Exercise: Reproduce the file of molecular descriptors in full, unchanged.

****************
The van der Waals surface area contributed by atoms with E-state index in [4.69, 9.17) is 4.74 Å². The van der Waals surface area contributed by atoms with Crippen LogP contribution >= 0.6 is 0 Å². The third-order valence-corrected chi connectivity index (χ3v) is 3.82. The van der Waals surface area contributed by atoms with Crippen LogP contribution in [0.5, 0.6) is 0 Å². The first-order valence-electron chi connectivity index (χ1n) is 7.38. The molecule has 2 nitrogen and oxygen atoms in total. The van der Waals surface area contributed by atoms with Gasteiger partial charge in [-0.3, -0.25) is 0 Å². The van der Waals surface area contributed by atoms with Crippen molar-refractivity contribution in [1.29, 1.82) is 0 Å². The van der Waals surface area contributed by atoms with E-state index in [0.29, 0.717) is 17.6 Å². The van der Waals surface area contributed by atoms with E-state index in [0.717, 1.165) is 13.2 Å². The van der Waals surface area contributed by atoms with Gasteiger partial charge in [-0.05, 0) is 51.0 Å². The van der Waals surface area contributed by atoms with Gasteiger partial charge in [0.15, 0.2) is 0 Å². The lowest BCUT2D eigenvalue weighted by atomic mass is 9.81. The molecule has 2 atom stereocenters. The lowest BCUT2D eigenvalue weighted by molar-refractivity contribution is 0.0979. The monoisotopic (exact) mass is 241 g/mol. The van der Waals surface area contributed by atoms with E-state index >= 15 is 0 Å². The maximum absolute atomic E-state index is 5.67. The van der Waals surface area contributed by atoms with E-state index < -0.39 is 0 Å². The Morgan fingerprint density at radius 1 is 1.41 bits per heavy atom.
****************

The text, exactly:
The van der Waals surface area contributed by atoms with E-state index in [4.69, 9.17) is 4.74 Å². The van der Waals surface area contributed by atoms with Crippen LogP contribution >= 0.6 is 0 Å². The third-order valence-corrected chi connectivity index (χ3v) is 3.82. The van der Waals surface area contributed by atoms with Crippen LogP contribution in [0.5, 0.6) is 0 Å². The first-order valence-electron chi connectivity index (χ1n) is 7.38. The molecule has 2 nitrogen and oxygen atoms in total. The van der Waals surface area contributed by atoms with Gasteiger partial charge in [-0.3, -0.25) is 0 Å². The van der Waals surface area contributed by atoms with Crippen molar-refractivity contribution in [1.29, 1.82) is 0 Å². The van der Waals surface area contributed by atoms with E-state index in [0.29, 0.717) is 17.6 Å². The van der Waals surface area contributed by atoms with E-state index in [0.717, 1.165) is 13.2 Å². The van der Waals surface area contributed by atoms with Gasteiger partial charge in [-0.05, 0) is 51.0 Å². The van der Waals surface area contributed by atoms with Gasteiger partial charge in [0.15, 0.2) is 0 Å². The lowest BCUT2D eigenvalue weighted by atomic mass is 9.81. The molecule has 2 atom stereocenters. The lowest BCUT2D eigenvalue weighted by molar-refractivity contribution is 0.0979. The monoisotopic (exact) mass is 241 g/mol. The van der Waals surface area contributed by atoms with E-state index >= 15 is 0 Å². The maximum absolute atomic E-state index is 5.67. The van der Waals surface area contributed by atoms with E-state index < -0.39 is 0 Å². The Morgan fingerprint density at radius 1 is 1.41 bits per heavy atom.